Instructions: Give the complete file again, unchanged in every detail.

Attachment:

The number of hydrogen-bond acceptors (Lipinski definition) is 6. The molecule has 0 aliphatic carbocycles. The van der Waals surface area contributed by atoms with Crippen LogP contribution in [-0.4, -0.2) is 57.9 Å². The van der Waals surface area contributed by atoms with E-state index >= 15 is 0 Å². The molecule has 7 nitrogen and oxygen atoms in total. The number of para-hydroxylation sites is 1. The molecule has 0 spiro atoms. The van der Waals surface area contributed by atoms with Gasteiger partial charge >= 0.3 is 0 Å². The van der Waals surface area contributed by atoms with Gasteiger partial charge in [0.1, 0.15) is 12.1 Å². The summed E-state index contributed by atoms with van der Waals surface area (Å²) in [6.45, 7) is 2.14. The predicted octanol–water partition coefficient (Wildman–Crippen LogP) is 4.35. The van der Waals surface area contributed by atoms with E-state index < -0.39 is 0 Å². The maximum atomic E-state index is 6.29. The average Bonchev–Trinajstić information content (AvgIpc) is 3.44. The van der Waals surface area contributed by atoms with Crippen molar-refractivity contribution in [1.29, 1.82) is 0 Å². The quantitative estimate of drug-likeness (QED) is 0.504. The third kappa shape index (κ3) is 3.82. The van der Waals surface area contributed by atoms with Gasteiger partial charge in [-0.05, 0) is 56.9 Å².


The number of hydrogen-bond acceptors (Lipinski definition) is 6. The molecule has 0 aliphatic carbocycles. The van der Waals surface area contributed by atoms with Crippen LogP contribution in [-0.4, -0.2) is 57.9 Å². The van der Waals surface area contributed by atoms with E-state index >= 15 is 0 Å². The molecule has 7 nitrogen and oxygen atoms in total. The number of para-hydroxylation sites is 1. The molecule has 0 spiro atoms. The van der Waals surface area contributed by atoms with Gasteiger partial charge >= 0.3 is 0 Å². The van der Waals surface area contributed by atoms with Gasteiger partial charge in [0.1, 0.15) is 12.1 Å². The summed E-state index contributed by atoms with van der Waals surface area (Å²) in [6.45, 7) is 2.14. The predicted octanol–water partition coefficient (Wildman–Crippen LogP) is 4.35. The van der Waals surface area contributed by atoms with E-state index < -0.39 is 0 Å². The maximum atomic E-state index is 6.29. The average Bonchev–Trinajstić information content (AvgIpc) is 3.44. The van der Waals surface area contributed by atoms with Crippen molar-refractivity contribution in [1.29, 1.82) is 0 Å². The quantitative estimate of drug-likeness (QED) is 0.504. The third kappa shape index (κ3) is 3.82. The van der Waals surface area contributed by atoms with Gasteiger partial charge in [-0.05, 0) is 56.9 Å².